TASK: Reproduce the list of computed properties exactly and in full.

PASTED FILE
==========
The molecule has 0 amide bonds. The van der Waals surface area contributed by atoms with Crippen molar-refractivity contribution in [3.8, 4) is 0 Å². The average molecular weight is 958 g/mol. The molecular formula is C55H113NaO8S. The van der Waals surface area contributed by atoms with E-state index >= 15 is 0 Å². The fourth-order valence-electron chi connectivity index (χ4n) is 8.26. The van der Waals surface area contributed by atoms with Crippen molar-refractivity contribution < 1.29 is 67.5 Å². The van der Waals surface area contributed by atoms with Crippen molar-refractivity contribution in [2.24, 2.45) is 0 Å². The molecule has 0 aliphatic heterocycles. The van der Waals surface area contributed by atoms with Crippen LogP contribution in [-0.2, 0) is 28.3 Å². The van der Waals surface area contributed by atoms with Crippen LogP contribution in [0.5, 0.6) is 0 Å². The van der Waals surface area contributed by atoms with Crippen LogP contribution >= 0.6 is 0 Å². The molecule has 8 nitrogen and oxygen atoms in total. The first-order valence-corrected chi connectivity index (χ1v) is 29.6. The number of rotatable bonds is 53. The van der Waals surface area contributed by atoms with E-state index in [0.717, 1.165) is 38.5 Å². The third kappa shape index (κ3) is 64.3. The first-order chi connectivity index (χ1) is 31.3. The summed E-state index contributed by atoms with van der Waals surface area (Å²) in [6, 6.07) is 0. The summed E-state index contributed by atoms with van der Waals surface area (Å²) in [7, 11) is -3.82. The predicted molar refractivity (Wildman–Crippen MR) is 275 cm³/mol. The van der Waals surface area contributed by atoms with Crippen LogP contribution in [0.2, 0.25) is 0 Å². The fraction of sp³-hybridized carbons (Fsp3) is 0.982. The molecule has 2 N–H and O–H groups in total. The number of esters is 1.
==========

The molecule has 0 amide bonds. The van der Waals surface area contributed by atoms with Crippen molar-refractivity contribution in [3.8, 4) is 0 Å². The average molecular weight is 958 g/mol. The molecular formula is C55H113NaO8S. The van der Waals surface area contributed by atoms with E-state index >= 15 is 0 Å². The fourth-order valence-electron chi connectivity index (χ4n) is 8.26. The van der Waals surface area contributed by atoms with Crippen molar-refractivity contribution < 1.29 is 67.5 Å². The van der Waals surface area contributed by atoms with Crippen molar-refractivity contribution in [2.24, 2.45) is 0 Å². The molecule has 0 aliphatic heterocycles. The van der Waals surface area contributed by atoms with Crippen LogP contribution in [-0.2, 0) is 28.3 Å². The van der Waals surface area contributed by atoms with Crippen LogP contribution in [0.5, 0.6) is 0 Å². The van der Waals surface area contributed by atoms with Crippen LogP contribution >= 0.6 is 0 Å². The molecule has 8 nitrogen and oxygen atoms in total. The first-order valence-corrected chi connectivity index (χ1v) is 29.6. The number of rotatable bonds is 53. The van der Waals surface area contributed by atoms with E-state index in [0.717, 1.165) is 38.5 Å². The third kappa shape index (κ3) is 64.3. The first-order chi connectivity index (χ1) is 31.3. The summed E-state index contributed by atoms with van der Waals surface area (Å²) in [6, 6.07) is 0. The summed E-state index contributed by atoms with van der Waals surface area (Å²) in [7, 11) is -3.82. The predicted molar refractivity (Wildman–Crippen MR) is 275 cm³/mol. The van der Waals surface area contributed by atoms with Crippen LogP contribution in [0.2, 0.25) is 0 Å². The fraction of sp³-hybridized carbons (Fsp3) is 0.982. The molecule has 2 N–H and O–H groups in total. The number of esters is 1.